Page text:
Do’s and Dont’s of electrical enclosure installs
Why would I need an electrical enclosure?
Whether it is outside or within a building, electrical or electronic equipment needs to be safely housed. When installing electrical enclosures, you have to consider the safety and protection of the electrical equipment (this needs to be particularly focused on when installing external enclosures). Also, the safety of the people operating the equipment needs to be considered (ie to avert any chances of an electrical shock or the possibility of an electrical blast).
Protection against water ingress
We have all grown up knowing that electricity and water aren’t the best of friends. Water ingress is when water/moisture externally enters a building or other water-sealed spaces. When considering installing an electronic enclosure, especially in an outdoor environment, stopping water ingress is at the top of the list of priorities. The reason for this is, as well as the obvious issues of it being extremely dangerous, it also damages the electrical circuits, causes rust, damages expensive metals, and decays cladding materials. When installing the enclosure you need to consider protecting the unit from not only snow and rain but also the issue of condensation as over time this can raise the same issues.
To ensure that you have installed your enclosure to a good standard there are three core practices you can follow:
Check the IP Rating
Whether you are installing a small wall enclosure or a full-scale standing kiosk, an IP rating is used to identify the level of effectiveness of an enclosure against foreign bodies (moisture, dirt, etc.) that could affect its integrity and safety.
The rating starts from 0 (no protection) to 10 (optimum).
When considering intrusion resistance you want to be focusing on the second digit on the IP number. The second digit provides an insight into the resistance against moisture.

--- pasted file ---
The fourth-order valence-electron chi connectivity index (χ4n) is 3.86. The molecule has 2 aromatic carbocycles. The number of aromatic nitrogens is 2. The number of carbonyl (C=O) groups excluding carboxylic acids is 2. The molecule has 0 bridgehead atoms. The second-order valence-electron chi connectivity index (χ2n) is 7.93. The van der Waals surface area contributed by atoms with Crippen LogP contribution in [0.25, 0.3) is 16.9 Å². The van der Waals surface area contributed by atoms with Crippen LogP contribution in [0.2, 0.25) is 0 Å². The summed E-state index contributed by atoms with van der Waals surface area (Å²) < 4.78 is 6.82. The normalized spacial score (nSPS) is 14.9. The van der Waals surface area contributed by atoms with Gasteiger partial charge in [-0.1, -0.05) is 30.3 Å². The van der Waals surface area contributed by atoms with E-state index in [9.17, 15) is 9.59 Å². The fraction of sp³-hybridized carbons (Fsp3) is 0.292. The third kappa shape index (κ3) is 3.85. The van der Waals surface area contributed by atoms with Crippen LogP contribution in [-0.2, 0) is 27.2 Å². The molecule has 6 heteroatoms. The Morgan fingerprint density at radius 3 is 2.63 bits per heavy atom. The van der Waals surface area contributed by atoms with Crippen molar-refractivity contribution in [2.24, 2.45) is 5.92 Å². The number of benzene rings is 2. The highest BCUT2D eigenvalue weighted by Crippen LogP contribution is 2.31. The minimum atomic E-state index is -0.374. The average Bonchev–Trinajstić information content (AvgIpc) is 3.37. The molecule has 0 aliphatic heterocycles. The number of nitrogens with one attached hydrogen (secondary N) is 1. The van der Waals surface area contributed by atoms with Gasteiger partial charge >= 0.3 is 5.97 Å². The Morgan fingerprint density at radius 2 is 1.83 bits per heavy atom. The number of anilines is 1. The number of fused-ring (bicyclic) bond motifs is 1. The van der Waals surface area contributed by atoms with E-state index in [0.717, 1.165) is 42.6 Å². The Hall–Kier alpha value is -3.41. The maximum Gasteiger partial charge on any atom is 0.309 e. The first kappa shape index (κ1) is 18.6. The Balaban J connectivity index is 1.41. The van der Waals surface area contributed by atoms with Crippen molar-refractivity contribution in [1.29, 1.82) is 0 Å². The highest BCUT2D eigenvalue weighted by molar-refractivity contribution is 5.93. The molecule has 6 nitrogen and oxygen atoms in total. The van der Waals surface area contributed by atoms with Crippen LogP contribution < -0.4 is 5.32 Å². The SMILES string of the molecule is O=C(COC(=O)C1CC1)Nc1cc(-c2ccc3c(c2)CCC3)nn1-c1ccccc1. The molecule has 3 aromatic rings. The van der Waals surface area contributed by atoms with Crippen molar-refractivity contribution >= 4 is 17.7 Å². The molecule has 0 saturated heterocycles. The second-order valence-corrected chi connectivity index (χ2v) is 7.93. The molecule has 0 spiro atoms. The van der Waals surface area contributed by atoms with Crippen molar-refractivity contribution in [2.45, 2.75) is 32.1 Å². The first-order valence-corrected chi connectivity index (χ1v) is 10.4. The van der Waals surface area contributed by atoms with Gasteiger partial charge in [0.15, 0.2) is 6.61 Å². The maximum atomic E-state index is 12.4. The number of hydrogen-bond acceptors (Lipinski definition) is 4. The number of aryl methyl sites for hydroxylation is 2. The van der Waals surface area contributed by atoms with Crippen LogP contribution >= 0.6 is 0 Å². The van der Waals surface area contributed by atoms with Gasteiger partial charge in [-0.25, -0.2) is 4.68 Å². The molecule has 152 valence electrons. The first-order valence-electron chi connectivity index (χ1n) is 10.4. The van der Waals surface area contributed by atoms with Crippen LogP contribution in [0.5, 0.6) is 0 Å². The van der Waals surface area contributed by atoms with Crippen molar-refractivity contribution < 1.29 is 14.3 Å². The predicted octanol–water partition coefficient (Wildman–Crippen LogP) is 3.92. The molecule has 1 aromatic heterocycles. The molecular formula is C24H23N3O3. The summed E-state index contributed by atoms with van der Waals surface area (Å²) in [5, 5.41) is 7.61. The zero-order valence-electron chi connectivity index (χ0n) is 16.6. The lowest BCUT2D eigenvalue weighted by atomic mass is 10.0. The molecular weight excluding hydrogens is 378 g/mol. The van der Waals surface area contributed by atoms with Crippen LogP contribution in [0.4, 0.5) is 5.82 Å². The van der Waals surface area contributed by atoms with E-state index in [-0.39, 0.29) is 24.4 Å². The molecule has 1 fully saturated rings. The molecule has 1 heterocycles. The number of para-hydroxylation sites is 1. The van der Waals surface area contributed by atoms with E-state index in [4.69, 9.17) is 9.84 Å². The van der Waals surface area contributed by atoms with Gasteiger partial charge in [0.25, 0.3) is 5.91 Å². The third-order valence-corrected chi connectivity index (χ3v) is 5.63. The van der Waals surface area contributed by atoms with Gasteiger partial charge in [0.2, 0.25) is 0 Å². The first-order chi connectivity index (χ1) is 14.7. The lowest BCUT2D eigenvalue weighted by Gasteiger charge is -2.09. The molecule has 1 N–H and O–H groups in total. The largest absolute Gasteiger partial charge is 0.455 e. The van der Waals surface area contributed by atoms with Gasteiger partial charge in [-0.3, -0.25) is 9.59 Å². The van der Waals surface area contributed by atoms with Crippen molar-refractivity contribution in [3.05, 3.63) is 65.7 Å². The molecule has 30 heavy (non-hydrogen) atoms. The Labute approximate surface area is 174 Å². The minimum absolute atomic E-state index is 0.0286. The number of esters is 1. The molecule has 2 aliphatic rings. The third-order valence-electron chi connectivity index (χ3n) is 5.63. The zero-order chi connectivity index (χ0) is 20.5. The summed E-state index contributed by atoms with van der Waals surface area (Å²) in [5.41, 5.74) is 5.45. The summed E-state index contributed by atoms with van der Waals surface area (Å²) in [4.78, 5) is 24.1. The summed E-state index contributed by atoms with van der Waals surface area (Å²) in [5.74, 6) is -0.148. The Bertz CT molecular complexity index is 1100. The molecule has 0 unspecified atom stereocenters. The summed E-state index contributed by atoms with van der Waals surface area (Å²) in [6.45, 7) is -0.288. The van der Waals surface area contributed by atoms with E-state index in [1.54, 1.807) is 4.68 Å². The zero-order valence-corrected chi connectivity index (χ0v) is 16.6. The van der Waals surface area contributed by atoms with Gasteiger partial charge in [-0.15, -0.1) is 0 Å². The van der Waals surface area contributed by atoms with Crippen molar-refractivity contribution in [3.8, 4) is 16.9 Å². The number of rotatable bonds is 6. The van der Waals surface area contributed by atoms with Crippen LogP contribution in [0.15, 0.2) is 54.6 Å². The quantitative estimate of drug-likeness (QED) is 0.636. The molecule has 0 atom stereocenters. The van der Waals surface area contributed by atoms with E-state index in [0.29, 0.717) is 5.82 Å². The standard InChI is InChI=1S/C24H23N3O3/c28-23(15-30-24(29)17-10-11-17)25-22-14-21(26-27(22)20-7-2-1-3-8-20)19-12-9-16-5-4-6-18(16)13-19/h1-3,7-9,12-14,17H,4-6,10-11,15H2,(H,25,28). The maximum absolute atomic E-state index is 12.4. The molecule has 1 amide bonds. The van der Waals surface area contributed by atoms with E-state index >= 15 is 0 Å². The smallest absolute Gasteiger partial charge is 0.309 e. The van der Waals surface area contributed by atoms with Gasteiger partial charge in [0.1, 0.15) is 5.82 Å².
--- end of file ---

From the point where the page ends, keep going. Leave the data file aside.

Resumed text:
The IP rating should always be checked before installing to make sure it is suitable for the purpose of the enclosure.
Fully immerse the unit
By fully immersing your enclosure underwater you can sniff out all those exposed areas and seal them if necessary. This can be useful for finding any minor faults with the unit and giving you peace of mind.
Checking routinely and monitoring the performance
One of the best ways to indicate the performance of your enclosure is a practical approach, in which you schedule routine maintenance and keep a log to check for signs of deterioration and water ingress.
Here are some other Do’s and Dont’s on installing your enclosure safely and effectively.
When installing your enclosure you should;
- Install any wall-mounted units beyond the reach of children and pets.
- Confirm all-electric cabling and equipment are in good condition, as a damaged wire touching the body of a metal box would be the same as touching it directly.
- Look out for overhead power lines if working close to one (stay a minimum of 10 feet away from any electrical lines).
- Install GFCI outlets and waterproof covers on all external units.
- Ensure you are installing your enclosure with a solid foundation behind or underneath it to avoid it becoming loose and falling.
- Teach children to stay away from the unit and explain warning signs’ meanings.
When installing your enclosure you shouldn’t;
- Install an enclosure close to a body of water such as a pond, lake, river, etc.
- Overfill the box with too much electrical wiring where it would become difficult to progress with your work in the future.
- Allow anyone to have access to the box that isn’t trained within the electrical industry.
In short, electrical enclosures can be an effective way to protect your electrical kit in a safe way. For that to be executed correctly you need to be aware of the different contaminants and factors when considering protecting your equipment and others.